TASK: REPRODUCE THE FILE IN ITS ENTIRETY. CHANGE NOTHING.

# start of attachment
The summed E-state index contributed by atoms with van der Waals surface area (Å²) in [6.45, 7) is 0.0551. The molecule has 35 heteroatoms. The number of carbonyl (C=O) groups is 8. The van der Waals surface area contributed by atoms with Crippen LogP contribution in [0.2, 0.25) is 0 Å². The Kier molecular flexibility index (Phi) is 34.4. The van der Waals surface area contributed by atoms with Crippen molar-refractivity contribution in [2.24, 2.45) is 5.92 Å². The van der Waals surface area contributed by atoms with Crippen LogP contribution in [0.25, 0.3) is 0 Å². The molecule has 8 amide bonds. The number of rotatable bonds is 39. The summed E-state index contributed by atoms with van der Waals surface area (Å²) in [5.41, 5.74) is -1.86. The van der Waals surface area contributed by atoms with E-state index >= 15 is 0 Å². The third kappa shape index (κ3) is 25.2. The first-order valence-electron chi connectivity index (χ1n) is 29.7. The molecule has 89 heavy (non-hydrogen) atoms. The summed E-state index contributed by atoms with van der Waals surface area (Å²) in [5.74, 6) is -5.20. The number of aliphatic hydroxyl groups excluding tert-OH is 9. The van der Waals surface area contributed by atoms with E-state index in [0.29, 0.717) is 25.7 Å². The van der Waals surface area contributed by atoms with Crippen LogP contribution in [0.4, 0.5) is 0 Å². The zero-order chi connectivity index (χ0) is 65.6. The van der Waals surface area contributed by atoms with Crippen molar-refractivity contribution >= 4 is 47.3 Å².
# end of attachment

The summed E-state index contributed by atoms with van der Waals surface area (Å²) in [6.45, 7) is 0.0551. The molecule has 35 heteroatoms. The number of carbonyl (C=O) groups is 8. The van der Waals surface area contributed by atoms with Crippen LogP contribution in [0.2, 0.25) is 0 Å². The Kier molecular flexibility index (Phi) is 34.4. The van der Waals surface area contributed by atoms with Crippen molar-refractivity contribution in [2.24, 2.45) is 5.92 Å². The van der Waals surface area contributed by atoms with Crippen LogP contribution in [0.25, 0.3) is 0 Å². The molecule has 8 amide bonds. The number of rotatable bonds is 39. The summed E-state index contributed by atoms with van der Waals surface area (Å²) in [5.41, 5.74) is -1.86. The van der Waals surface area contributed by atoms with E-state index >= 15 is 0 Å². The third kappa shape index (κ3) is 25.2. The first-order valence-electron chi connectivity index (χ1n) is 29.7. The molecule has 89 heavy (non-hydrogen) atoms. The summed E-state index contributed by atoms with van der Waals surface area (Å²) in [5.74, 6) is -5.20. The number of aliphatic hydroxyl groups excluding tert-OH is 9. The van der Waals surface area contributed by atoms with E-state index in [0.29, 0.717) is 25.7 Å². The van der Waals surface area contributed by atoms with Crippen LogP contribution in [0.4, 0.5) is 0 Å². The zero-order chi connectivity index (χ0) is 65.6. The van der Waals surface area contributed by atoms with Crippen molar-refractivity contribution >= 4 is 47.3 Å².